Tip 1: Take care with your use of commonly confused words. Amber Nasland wrote an article for MEDIUM that lists 31 commonly misused words to watch for. 10 editing tips

Tip 2: Double-check for spelling errors—especially (because you’re a writer!!) misspelling the foreword of a book as “forward,” and the afterword as “afterward.” If you’re not 100% certain of a word’s spelling, google!

Tip 3: Get yourself a fun, readable editing guide and keep it at hand when questions of correctness arise. I like COPYEDITING & PROOFREADING FOR DUMMIES, by Suzanne Gilad.

Tip 4: Know your style guide. If you’re writing articles for publication in periodicals, you’re likely to be expected to follow AP (Associated Press) style. Non-scholarly book-length work? It’s Chicago style all the way (usually, lol). Style guides clarify things like which numbers to spell out and how to punctuate street addresses for your intended audience—among about a gazillion other arcane rules. Whether you like the idea of a style guide or not, though, your written work should adhere to one—unless you make a clearly defined house-style guide for yourself.

(Believe me, the pain you experience as you try to accept this professional requirement and figure out how to apply it to your own projects will be worthwhile: Your correct style usage will make you look smart to editorial eyes for years to come—which is the point of this entire post.)

Tip 5: Subscribe to THE CHICAGO MANUAL OF STYLE ONLINE. In their own words, “It is the indispensable reference for writers, editors, proofreaders, indexers, copywriters, designers, and publishers.” A year’s subscription is (currently) $39. Knowing who to turn to in the middle of the night to help you avoid embarrassing usage mistakes? Priceless.

Tip 6: Unless you’re deliberately trying to create interest with an experimental approach, format text conventionally. (For dialogue, for instance, start a new indented paragraph with every new speaker.) Research or review the formatting requirements for your application. Good formatting makes you look like a hotshot right out of the box.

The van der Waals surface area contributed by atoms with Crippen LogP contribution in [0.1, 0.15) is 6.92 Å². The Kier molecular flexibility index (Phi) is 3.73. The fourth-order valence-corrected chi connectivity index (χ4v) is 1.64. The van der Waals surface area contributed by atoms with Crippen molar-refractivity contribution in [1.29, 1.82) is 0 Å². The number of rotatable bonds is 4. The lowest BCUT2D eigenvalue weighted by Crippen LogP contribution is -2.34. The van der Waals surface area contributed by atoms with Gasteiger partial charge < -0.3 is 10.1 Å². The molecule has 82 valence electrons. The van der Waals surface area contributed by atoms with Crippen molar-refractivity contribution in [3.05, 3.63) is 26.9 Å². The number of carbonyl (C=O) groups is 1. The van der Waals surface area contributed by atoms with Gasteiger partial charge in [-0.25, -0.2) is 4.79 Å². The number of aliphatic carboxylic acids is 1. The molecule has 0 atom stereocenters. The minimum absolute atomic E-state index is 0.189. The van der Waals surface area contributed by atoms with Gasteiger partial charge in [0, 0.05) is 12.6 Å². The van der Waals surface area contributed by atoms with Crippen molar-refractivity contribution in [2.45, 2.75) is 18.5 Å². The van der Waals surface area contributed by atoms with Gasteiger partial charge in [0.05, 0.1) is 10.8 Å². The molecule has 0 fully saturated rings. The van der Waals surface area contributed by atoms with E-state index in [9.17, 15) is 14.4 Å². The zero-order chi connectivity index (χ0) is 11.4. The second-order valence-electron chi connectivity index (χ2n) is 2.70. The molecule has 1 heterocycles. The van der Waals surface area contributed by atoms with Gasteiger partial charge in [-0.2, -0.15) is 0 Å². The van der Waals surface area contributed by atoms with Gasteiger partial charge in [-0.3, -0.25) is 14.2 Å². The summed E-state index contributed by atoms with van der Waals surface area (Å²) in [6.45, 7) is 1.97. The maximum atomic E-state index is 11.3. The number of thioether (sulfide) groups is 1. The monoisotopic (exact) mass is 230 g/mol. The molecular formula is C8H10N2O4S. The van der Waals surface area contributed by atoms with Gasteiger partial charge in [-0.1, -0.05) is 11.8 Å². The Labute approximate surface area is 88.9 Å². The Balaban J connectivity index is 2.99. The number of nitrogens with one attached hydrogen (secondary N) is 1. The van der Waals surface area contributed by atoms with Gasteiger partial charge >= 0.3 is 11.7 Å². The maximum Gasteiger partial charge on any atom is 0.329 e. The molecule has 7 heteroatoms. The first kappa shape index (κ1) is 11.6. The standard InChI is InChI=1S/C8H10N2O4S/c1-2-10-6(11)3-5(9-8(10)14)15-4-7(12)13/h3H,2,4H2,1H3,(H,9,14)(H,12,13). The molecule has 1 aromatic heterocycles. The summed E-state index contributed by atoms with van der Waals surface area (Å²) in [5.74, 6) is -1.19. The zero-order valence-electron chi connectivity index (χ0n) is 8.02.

Tip 7: Keep language fresh! I generally have THESAURUS.COM open when I’m writing. It helps with spelling (yay!) and offers me new ways to express what I’m saying. (Fresh = reader interest. Good spelling = reader respect!)

Tip 8: Read your work out loud. And I don’t just mean your dialogue! When I read every word of a blog post aloud, I find sticky sentences, boring passages, repetitious use of language—and TYPOS! I don’t know why I can’t SEE all these things on the page. But evidently I can’t. Thus, reading my work aloud has saved the day (and my readers’ sensibilities) more times than I can count.

Tip 9: It’s easy to become word-blind to our own work. The more important a piece is to you, the more important it is that you have it professionally edited before publishing it or sending it out.

Tip 10: Enjoy the process of drafting. Let loose! Freewrite, explore, ignore all the rules of grammar, spelling, style, and anything else your English teacher (or I) taught you. But once you’ve got what you want on the page, make sure to polish that diamond to a high shine—using any of the tips above.

See how smart you are?!

Writing coach

I’m not just a font of editing tips! I’m a writing coach who can help with your novel, nonfiction book, or memoir.  Let’s chat about your writing project! And you might check out Should I Hire a Writing Coach” in THE WRITER magazine, too.